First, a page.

And so, having hunted in Maine for a week without seeing a deer, I went to western Kansas where I could see 20 deer at a time, or 60 in a morning. The Kansas whitetail herd, or what I saw of it, is unreal. It combines the numbers and the superior antler genetics of Texas deer with the whopping body size of the deer you find in Saskatchewan.
The buck above–still comparatively young–scored 143 1/8 gross B and C points, and 140 1/8 net, making him a very good deer but by no means the top of the heap. Bucks that scored in the 160s and 170 had been killed right where I shot him. His antlers look smaller than they are because his head is as big as a bucket. Bodyweight was guessed at 255. As I said, they grow them big here.
Deer of this size don’t wander into the fields and invite you to shoot them. They hang back in the woods bordering the fields and you have to develop the knack of looking into the brush to see them. Sometimes you have to risk a shot through the brush, which is what I did with this fellow–a 150-grain .270 Swift A-Frame through the shoulders at about 120 yards. The photo is not carefully posed because it had already turned dark and because it was 2 below zero and we had to get his guts out before he started to stiffen up.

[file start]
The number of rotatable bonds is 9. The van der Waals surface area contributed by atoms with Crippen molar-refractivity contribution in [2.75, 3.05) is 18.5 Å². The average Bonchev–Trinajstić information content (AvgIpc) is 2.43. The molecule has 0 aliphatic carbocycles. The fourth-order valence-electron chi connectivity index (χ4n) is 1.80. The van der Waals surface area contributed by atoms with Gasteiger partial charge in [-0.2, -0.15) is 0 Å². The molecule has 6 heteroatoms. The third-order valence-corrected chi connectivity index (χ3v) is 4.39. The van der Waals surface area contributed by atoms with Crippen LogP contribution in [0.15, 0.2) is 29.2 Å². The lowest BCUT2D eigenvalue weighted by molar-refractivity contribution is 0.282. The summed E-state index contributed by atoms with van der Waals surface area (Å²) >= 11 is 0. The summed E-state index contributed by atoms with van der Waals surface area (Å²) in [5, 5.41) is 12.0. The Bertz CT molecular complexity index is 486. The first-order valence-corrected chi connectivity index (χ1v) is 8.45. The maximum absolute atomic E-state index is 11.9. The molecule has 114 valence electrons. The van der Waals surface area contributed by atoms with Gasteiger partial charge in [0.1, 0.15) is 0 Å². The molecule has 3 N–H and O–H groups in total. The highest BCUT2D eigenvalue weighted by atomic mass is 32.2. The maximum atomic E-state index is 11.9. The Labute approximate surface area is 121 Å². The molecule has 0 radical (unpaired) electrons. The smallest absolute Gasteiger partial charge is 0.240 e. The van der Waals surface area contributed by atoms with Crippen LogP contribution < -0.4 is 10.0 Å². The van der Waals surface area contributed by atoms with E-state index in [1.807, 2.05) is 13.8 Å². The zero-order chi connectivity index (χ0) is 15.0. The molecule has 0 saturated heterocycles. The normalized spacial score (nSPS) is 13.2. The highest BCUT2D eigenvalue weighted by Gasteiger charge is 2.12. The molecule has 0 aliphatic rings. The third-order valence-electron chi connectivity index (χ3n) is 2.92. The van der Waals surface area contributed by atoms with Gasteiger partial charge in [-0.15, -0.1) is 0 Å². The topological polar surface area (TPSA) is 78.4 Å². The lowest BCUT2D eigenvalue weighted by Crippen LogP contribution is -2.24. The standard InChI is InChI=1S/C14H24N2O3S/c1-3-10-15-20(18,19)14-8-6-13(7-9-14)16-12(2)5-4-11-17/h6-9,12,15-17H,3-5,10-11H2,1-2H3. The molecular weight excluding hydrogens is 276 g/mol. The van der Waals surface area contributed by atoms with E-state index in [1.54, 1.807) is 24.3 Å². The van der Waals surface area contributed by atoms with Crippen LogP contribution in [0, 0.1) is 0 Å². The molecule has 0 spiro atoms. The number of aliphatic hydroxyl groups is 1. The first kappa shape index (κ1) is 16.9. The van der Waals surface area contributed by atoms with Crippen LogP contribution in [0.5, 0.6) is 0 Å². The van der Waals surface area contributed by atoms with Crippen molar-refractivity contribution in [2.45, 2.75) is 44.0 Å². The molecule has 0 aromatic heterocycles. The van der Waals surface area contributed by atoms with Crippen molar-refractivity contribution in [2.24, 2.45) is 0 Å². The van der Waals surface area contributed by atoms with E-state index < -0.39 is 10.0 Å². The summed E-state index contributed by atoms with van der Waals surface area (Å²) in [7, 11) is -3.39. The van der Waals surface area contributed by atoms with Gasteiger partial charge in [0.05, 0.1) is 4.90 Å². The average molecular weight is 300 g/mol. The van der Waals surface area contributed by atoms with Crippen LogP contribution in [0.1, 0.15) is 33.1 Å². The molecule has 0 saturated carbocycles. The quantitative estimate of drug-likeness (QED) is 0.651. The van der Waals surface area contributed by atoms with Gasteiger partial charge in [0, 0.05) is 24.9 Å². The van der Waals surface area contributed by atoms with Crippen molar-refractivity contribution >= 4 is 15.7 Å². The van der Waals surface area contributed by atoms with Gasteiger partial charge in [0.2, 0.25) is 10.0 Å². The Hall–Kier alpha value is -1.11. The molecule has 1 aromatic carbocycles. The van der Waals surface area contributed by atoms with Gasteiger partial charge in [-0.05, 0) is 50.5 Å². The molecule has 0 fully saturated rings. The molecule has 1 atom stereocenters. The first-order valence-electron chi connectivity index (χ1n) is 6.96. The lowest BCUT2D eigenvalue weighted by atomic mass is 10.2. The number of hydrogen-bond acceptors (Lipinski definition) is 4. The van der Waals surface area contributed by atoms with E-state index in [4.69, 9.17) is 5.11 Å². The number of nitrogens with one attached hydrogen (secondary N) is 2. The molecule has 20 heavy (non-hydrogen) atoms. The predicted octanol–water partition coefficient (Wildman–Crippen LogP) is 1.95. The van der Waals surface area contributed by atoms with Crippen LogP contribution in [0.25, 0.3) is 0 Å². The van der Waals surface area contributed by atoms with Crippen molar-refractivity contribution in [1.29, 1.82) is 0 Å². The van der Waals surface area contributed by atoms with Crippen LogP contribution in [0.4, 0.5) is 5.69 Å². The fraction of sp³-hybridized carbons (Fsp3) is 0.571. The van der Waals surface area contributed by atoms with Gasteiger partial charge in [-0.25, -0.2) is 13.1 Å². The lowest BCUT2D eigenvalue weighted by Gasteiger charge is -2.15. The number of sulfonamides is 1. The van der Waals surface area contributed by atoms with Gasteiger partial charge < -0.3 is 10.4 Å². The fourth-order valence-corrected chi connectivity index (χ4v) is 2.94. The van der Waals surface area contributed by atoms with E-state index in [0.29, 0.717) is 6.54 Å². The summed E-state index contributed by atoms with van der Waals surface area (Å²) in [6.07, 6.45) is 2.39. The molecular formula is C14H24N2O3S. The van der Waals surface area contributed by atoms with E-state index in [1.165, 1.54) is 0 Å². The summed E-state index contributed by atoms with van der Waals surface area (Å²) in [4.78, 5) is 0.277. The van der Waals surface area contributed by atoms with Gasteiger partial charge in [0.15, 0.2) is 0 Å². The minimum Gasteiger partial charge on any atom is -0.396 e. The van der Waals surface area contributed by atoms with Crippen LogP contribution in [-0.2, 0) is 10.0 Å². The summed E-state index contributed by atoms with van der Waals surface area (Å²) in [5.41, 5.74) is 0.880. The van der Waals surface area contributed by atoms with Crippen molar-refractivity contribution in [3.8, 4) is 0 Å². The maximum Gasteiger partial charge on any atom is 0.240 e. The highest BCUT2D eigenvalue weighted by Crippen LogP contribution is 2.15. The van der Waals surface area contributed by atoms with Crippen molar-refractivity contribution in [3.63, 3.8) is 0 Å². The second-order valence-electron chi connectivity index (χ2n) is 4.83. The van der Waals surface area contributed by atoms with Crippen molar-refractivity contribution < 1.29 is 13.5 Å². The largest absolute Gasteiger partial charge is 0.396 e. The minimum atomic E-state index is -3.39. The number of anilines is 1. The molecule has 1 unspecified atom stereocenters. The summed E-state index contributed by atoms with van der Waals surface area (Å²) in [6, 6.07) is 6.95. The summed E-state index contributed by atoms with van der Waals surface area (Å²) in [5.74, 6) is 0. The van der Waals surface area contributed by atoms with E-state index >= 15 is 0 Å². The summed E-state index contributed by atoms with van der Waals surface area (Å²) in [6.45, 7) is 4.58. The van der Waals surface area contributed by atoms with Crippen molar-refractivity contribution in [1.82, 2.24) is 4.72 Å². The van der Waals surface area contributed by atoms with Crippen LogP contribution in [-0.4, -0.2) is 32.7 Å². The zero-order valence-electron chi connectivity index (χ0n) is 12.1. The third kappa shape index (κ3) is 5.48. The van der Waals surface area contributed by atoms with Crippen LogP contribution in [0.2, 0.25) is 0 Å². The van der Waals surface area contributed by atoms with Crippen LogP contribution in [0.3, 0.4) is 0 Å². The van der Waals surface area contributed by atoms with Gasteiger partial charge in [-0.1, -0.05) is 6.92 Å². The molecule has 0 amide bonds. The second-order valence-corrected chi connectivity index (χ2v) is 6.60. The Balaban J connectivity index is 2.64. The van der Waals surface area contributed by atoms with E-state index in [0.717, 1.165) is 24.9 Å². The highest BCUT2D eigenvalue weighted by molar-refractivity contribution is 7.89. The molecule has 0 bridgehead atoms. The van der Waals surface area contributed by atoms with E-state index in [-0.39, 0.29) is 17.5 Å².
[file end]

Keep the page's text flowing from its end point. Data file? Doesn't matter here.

One peculiarity of these deer is their coats. Rather than go into winter-phase gray they seem to stay the same reddish blond color all year around. One afternoon a doe ran across the road in front of me so that the sun caught her just right and she shone like molten gold.
Oh mommy, can I go back?